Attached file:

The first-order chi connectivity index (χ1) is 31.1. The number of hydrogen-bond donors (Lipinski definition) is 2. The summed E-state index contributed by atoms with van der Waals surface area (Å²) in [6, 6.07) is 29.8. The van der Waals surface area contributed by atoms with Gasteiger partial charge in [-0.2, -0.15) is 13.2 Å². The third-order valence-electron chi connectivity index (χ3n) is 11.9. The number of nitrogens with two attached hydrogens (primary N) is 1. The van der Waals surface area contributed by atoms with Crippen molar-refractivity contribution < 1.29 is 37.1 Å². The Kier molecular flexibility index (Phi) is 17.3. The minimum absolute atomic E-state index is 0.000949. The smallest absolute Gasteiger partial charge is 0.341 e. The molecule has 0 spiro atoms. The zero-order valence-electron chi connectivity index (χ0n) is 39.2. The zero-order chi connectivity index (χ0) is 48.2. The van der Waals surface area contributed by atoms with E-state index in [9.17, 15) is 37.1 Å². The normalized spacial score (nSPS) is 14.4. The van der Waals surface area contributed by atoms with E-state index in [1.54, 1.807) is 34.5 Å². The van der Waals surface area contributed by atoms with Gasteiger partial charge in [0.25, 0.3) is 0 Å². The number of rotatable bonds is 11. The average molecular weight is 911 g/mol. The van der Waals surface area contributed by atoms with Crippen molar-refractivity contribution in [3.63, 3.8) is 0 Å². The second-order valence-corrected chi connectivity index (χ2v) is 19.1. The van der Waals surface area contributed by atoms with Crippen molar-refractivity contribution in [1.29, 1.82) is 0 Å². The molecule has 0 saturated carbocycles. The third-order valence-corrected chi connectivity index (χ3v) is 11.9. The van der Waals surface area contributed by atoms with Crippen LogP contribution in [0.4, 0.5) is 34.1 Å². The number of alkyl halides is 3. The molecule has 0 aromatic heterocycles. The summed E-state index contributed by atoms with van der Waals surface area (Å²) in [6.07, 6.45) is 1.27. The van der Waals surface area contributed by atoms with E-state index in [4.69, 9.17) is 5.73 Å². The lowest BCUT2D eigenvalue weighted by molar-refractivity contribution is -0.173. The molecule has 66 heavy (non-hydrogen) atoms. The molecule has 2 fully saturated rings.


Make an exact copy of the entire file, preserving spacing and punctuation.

The first-order chi connectivity index (χ1) is 31.1. The number of hydrogen-bond donors (Lipinski definition) is 2. The summed E-state index contributed by atoms with van der Waals surface area (Å²) in [6, 6.07) is 29.8. The van der Waals surface area contributed by atoms with Gasteiger partial charge in [-0.2, -0.15) is 13.2 Å². The third-order valence-electron chi connectivity index (χ3n) is 11.9. The number of nitrogens with two attached hydrogens (primary N) is 1. The van der Waals surface area contributed by atoms with Crippen molar-refractivity contribution < 1.29 is 37.1 Å². The Kier molecular flexibility index (Phi) is 17.3. The minimum absolute atomic E-state index is 0.000949. The smallest absolute Gasteiger partial charge is 0.341 e. The molecule has 0 spiro atoms. The zero-order valence-electron chi connectivity index (χ0n) is 39.2. The zero-order chi connectivity index (χ0) is 48.2. The van der Waals surface area contributed by atoms with E-state index in [9.17, 15) is 37.1 Å². The normalized spacial score (nSPS) is 14.4. The van der Waals surface area contributed by atoms with E-state index in [1.54, 1.807) is 34.5 Å². The van der Waals surface area contributed by atoms with Gasteiger partial charge in [0.25, 0.3) is 0 Å². The number of rotatable bonds is 11. The average molecular weight is 911 g/mol. The van der Waals surface area contributed by atoms with Crippen molar-refractivity contribution in [3.63, 3.8) is 0 Å². The second-order valence-corrected chi connectivity index (χ2v) is 19.1. The van der Waals surface area contributed by atoms with Crippen molar-refractivity contribution in [1.29, 1.82) is 0 Å². The molecule has 0 saturated carbocycles. The third-order valence-corrected chi connectivity index (χ3v) is 11.9. The van der Waals surface area contributed by atoms with Crippen LogP contribution in [0.4, 0.5) is 34.1 Å². The number of alkyl halides is 3. The molecule has 0 aromatic heterocycles. The summed E-state index contributed by atoms with van der Waals surface area (Å²) in [6.07, 6.45) is 1.27. The van der Waals surface area contributed by atoms with E-state index in [4.69, 9.17) is 5.73 Å². The lowest BCUT2D eigenvalue weighted by molar-refractivity contribution is -0.173. The molecule has 66 heavy (non-hydrogen) atoms. The molecule has 2 fully saturated rings.